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Economic assessment and review of waterless fracturing technologies in shale resource development: A case study

An Erratum to this article was published on 28 November 2017

This article has been updated

Abstract

Our database tracking of USA water usage per well indicates that traditionally shale operators have been using, on average 3 to 6 million gallons of water; even up to 8 million for the entire life cycle of the well based on its suitability for re-fracturing to stimulate their long and lateral horizontal wells. According to our data, sourcing, storage, transportation, treatment, and disposal of this large volume of water could account for up to 10% of overall drilling and completion costs. With increasingly stringent regulations governing the use of fresh water and growing challenges associated with storage and use of produced and flowback water in hydraulic fracturing, finding alternative sources of fracturing fluid is already a hot debate among both the scientific community and industry experts. On the other hand, waterless fracturing technology providers claim their technology can solve the concerns of water availability for shale development. This study reviews high-level technical issues and opportunities in this challenging and growing market and evaluates key economic drivers behind water management practices such as waterless fracturing technologies, based on a given shale gas play in the United States and experience gained in Canada. Water costs are analyzed under a variety of scenarios with and without the use of (fresh) water. The results are complemented by surveys from several oil and gas operators. Our economic analysis shows that fresh water usage offers the greatest economic return. In regions where water sourcing is a challenge, however, the short-term economic advantage of using non-fresh water-based fracturing outweighs the capital costs required by waterless fracturing methods. Until waterless methods are cost competitive, recycled water usage with low treatment offers a similar net present value (NPV) to that of sourcing freshwater via truck, for instance.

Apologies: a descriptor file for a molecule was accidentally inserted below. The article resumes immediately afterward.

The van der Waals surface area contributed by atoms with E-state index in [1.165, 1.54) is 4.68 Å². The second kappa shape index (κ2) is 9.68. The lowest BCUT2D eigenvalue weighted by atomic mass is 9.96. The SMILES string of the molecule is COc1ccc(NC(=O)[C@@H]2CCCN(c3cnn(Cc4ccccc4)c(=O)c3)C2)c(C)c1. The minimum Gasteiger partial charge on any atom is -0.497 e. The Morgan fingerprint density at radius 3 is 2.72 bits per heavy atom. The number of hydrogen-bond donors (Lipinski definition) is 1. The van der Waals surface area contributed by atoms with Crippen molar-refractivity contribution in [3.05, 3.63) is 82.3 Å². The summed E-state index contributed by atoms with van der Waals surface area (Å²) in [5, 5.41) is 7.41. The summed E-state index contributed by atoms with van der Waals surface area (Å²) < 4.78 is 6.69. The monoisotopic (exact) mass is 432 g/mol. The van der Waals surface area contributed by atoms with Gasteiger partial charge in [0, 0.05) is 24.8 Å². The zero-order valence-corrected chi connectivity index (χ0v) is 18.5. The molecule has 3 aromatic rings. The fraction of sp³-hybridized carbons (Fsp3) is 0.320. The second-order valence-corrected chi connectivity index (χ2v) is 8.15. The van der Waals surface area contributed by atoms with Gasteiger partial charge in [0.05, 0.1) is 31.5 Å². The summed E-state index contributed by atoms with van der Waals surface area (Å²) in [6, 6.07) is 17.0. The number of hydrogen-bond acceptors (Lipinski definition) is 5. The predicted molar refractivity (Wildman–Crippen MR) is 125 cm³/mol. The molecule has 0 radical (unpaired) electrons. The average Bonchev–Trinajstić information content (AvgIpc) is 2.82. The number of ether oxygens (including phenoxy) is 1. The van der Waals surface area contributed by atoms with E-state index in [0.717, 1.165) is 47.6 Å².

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  • 28 November 2017

    The original version of this article unfortunately contained a mistake. The presentation of an author’s name was incorrect. The corrected one is given below.

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Acknowledgment

The final publication is available at Springer via https://doi.org/10.1007/s12583-017-0781-1.

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Correspondence to Iman Oraki Kohshou.

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An erratum to this article is available at https://doi.org/10.1007/s12583-017-0783-z.

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Oraki Kohshou, I., Barati, R., Yorro, M.C. et al. Economic assessment and review of waterless fracturing technologies in shale resource development: A case study. J. Earth Sci. 28, 933–948 (2017). https://doi.org/10.1007/s12583-017-0781-1

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Key Words

  • shale gas
  • gas exploration
  • fracturing techology
  • fracturing fluid
  • waterless fracturing